Good morning, Susan. Greetings from your neighbor to the south!
SW: Good morning, Jonathan. Thanks for having me over.
The pleasure is all mine. Thank you for sparing the time to speak with me. O.K., it's game time. On to the first question.
Q1) Let’s have the bio, shall we? Tell us about yourself.
SW: I’ve been writing seriously since I retired from a high school principalship. I’m a native of eastern
North Carolina, but I’ve also live in western . My four published novels—The North Carolina Hunter Mystery Series—are all set somewhere in the state. I enjoy the different dialects and customs from our mountains to our sea. Logan is such a phenomenal conglomeration of inspiration for me. I also authored a unique cookbook, entitled Killer Recipes, with the help of many mystery writers across the country who submitted family recipes in exchange for free promotion underneath. Two of my favorites include “Brittle Bones” and “Stuffed-in-the-Trunk Mushrooms." North Carolina
Q2) Sounds like you’ve been making very good use of your retirement! What about the main character of your Logan Hunter novels? What’s she like?
Q3) What was your inspiration for the character (of Logan Hunter)?
SW: I wanted her to be a strong female in what is usually a man’s profession. She’s created from characteristics I admire in women I know. When I first created her, she was too serious. I rewrote many scenes to make her more quirky, with a wry sense of humor, compassion for good folks and a bullet for bad ones. :-)
Q4) I just finished your novel
, and I could tell the setting was very important to the book. Do you spend a lot of time in this region of Hell Swamp ? In North Carolina we call it the Low Country, but north of the border I think you call it the Coastal Plain. South Carolina
SW: I like for my settings to become characters. In
I used hurricanes, in Just North of Luck, treacherous mountains and prolific kudzu. In Genesis Beach , the flooding river and water moccasins were important to the story along with the white sandy blueberry fields. Yes, I know the Hell Swamp Hell Swamp region well, growing up about four miles from Black River Plantation, where is set. It’s a stately mansion in one of the most beautiful locations in this part of the state, in my opinion. The owner and I are now close friends and he gave me a key to the mansion, so I can go any time I want to and write, or just picnic by the river. Sin Creek, the fourth novel, is set in Hell Swamp Wilmington, along the Cape Fear River. That setting hopefully comes to life for readers as well.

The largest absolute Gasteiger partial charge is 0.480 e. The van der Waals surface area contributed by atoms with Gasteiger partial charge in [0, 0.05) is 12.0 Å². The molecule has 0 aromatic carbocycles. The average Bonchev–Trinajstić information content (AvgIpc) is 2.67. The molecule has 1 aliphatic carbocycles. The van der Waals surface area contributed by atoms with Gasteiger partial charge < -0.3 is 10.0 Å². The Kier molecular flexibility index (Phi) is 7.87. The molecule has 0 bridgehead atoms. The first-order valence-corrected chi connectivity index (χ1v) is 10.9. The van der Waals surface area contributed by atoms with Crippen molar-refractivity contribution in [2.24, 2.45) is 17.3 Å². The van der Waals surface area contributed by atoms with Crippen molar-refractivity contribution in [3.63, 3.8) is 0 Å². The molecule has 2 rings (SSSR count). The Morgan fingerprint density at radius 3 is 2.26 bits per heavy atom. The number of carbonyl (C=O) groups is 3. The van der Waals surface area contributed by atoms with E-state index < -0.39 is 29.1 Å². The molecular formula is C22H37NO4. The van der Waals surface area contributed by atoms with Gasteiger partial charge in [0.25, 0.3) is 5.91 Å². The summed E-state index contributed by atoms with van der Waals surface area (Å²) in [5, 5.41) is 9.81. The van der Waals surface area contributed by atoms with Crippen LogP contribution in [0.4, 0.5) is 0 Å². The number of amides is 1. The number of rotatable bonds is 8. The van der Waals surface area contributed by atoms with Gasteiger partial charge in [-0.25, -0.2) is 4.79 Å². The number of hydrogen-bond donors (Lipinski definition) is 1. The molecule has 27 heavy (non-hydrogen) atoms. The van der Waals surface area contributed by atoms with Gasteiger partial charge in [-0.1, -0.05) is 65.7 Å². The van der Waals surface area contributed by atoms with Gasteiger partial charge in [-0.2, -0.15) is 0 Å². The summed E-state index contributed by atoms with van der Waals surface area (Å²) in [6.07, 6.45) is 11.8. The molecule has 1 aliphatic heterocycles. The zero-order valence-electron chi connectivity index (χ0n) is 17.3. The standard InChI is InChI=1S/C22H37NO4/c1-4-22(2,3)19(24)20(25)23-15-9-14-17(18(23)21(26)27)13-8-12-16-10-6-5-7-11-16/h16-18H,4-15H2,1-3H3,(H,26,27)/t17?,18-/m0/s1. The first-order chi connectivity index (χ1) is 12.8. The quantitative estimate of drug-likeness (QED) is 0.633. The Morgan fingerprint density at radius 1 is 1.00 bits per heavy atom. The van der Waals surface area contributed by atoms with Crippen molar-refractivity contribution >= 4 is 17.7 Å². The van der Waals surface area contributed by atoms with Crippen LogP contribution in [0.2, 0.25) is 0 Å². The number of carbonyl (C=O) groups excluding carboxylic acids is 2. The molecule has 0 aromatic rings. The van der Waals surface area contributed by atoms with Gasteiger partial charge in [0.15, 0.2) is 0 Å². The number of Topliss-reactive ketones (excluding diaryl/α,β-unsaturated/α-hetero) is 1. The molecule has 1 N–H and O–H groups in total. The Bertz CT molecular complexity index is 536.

Q5) The setting certainly came alive for me, that's for sure. Another thing that factors greatly into the book is food. It seems there’s not a chapter that goes by that doesn’t have some tasty meal described. You’ve also written a cookbook, I see. Is food one of your great passions?
SW: LOL. My husband says reading one of my books makes him hungry. I guess I never realized just how much food is mentioned. I love food, so much so that I’m now trying to watch what I eat. As you know, Jonathan, we Southerners know how to cook, and it’s not always healthy.
Q6) We’ve mentioned setting and food so far, but what about the central element of the story? What about mystery and murder, do you believe, is so intriguing as an author and a reader?
SW: Let me preface my remarks with this: I think if I saw one of my books transformed into a movie, I’d be scared, especially with Just North of Luck or
. Anyway, back to the question. I am an avid reader and prefer mysteries and thrillers. I suppose those of us who read such books do so because we like to see likeable characters put through tremendous obstacles and challenges only to emerge unscathed (at least somewhat) on the other side. I like a wild ride with plenty of twists and turns, so I try to write my books the same way. If the book doesn’t hook me quickly, I put it down. I’ve always been intrigued with puzzles of all kinds, and I see mysteries, thrillers, and sometimes horror as a puzzle I want to tackle. Central elements must include a likeable main character, plenty of conflicts and problems to solve, and a satisfying and surprising ending. Every plot should weave into a good tapestry by the end of the book. Hell Swamp